We hyper-focus on fighting the fine lines on our face so much, that we sometimes forget that the rest of our skin needs some TLC, too. From blotchy patches on arms to wrinkles on the neck or chest, the body can show signs of aging at the same clip as our face -- but you don't have to sit back and watch it happen. Read on to discover an arsenal of body products that will help turn back the hands of time.View Slideshow
It's a common catch-22 of cosmetics: The older you get, the more coverage you need. But the more you pile it on, the older you look. Sigh. The reason: The wrong formula can look cake-y and settle into lines and wrinkles. Fortunately, there are foundations out there that will cover imperfections and make your skin look smoother, more luminous, and years younger. Here are our top picks.View Slideshow
When it comes to wrinkle prevention, you're on it -- and you have a bathroom counter full of anti-aging products to prove it. But did you know some of your efforts might be in vain -- or worse, make you look even older than you really are? Here's how you might be damaging your skin without realizing it.View Slideshow
Many of us leave nails to the last minute--but you can get a salon-quality manicure at home for much less, in a fraction of the time! Get beautiful party nails in minutes with our expert tips.View Video
They're the current beauty craze, and for good reason -- oils offer a plethora of benefits for your face, hair, nails, and everything in between. But if you're confused by the many options, or just aren't sure how (or why) to use one, we've got answers. Read on to learn all about eight slick superstars, and how you can work them into your regimen.View Slideshow
Your pore size is, for the most part, determined by genetics (thanks, mom), but sun damage, cleansing habits, and even the wrong makeup can all make them appear larger -- which can make you look older. Learn how to minimize your pores (even just temporarily) and get a smoother, younger-looking complexion.
Sorry to say it: The idea that you can "shrink" or "close" your pores is a beauty myth. "Everybody has a physiologic pore size," says Debra Jaliman, M.D., a New York City-based dermatologist and author of Skin Rules. How large (or small) they are is determined by genetics. That said, a buildup of dead skin, oil, dirt, and even the loss of collagen can stretch out your pores, making them appear even larger. Here's how to make your pores as small as possible.
The quest for less prominent pores starts at the sink. Switch to a face wash that contains exfoliating acids such as salicylic or glycolic, which dissolve pore-clogging dead skin cells and oil deep inside pores. Try Neutrogena Oil-Free Pink Grapefruit Cream Cleanser ($8; ulta.com), with salicylic acid.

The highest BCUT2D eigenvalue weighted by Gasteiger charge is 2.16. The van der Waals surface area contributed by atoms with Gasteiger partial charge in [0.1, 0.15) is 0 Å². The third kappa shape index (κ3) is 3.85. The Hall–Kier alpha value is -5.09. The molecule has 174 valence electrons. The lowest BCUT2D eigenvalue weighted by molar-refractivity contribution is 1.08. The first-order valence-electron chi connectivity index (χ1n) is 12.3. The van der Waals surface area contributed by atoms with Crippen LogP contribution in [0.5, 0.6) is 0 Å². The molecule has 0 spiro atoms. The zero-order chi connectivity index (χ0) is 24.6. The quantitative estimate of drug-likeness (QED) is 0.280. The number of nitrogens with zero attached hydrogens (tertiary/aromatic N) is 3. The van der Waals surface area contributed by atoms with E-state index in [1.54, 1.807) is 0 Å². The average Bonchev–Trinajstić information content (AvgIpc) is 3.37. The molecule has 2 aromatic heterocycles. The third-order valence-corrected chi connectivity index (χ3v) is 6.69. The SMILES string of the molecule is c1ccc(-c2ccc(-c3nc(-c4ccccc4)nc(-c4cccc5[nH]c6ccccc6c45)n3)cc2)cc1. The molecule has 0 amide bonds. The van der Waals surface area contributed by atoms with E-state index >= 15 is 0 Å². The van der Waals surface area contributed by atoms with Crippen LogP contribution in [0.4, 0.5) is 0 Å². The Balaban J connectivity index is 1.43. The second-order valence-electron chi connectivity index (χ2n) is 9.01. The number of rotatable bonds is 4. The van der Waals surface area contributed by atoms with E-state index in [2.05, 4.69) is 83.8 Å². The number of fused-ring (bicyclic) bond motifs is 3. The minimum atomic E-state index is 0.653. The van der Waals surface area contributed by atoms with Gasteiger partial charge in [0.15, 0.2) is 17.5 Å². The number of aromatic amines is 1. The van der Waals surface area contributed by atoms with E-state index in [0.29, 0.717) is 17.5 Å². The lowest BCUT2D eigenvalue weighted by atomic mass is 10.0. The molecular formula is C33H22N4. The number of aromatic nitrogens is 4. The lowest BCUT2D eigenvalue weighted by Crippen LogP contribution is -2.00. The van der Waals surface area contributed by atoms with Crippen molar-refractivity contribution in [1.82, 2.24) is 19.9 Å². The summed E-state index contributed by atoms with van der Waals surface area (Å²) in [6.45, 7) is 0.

You've seen those sticky strips that claim to pull out blackhead-causing gunk, but do they really work? Jaliman says yes. For best results, she suggests applying them to dry skin -- not right after cleansing or showering. "Your skin will be too sensitive," Jaliman says. Try Biore Deep Cleansing Pore Strips ($10.25; drugstore.com).
Like the steam during a facial, heat-activated masks soften up the dead skin cells in your pores, Jaliman says. Look for a formula that's self-heating and apply it to clean skin one-to-two times a week. Try The Body Shop Warming Mineral Mask ($17; The Body Shop).
Clay draws out impurities, oil, and even water. By using a clay-based mask, you not only get a deep clean, but also a temporary tightening of your pores. It's a great quick fix before a big event. Try First Aid Beauty Skin Rescue Purifying Mask with Red Clay ($30; sephora.com).
Your sun-worshipping sins of the past could be to blame for your pore size today. "Sun damage breaks down the collagen and elastic tissue, which supports the pore," Jaliman says. Losing this support makes pores larger. To repair the damage and make pores appear smaller, add a collagen-stimulating, topical retinoid (such as retinol) to your skin care regimen. Bonus: Retinoids increase the rate at which skin cells slough off, so less dead skin will end up lodged in your pores. Try Vichy LiftActiv Retinol HA Night ($47.50; drugstore.com).
Enlarged pores and oily skin tend to go hand in hand. Consider adding a mattifying product to your daily routine, which works by absorbing excess oil so it doesn’t pool in your pores. Try L’Oreal Youth Code Texture Perfector Pore Vanisher ($25; target.com).
If you want instant, poreless gratification, slick skin with a makeup primer before you apply your foundation, says celebrity makeup artist Erica Whelan. Typically formulated with silicone, primer smooths skin's surface, filling in pores so they're virtually undetectable. Try Maybelline Instant Pore Eraser Primer ($6; walmart.com).
Skip foundations that yield a dewy or shimmery look, says makeup artist Emily Kate Warren. "Sometimes the highlighting mechanism in the product makes the pores look more dramatic," she says. Instead, opt for a lightweight formula like a tinted moisturizer. It's not so pigmented and heavy so it won't sink into pores and moisturizing the surface will prevent that orange-peel look, Warren says. Try Aveeno Positively Radiant Tinted Moisturizer SPF 30 ($17.49; walgreens.com).
Need more coverage? Consider a formula that contains gel-based pigments, which blur out skin imperfections while delivering medium coverage, Whelan says. Try Smashbox Liquid Halo HD Foundation Broad Spectrum SPF 15 ($42; smashbox.com).
Still have problem pores? Schedule a visit with a dermatologist, who can shrink down pores permanently with a laser. Jaliman, who uses the Genesis laser, says to expect results after four to six treatments, done two weeks apart. Expect to pay, on average, $500 a session.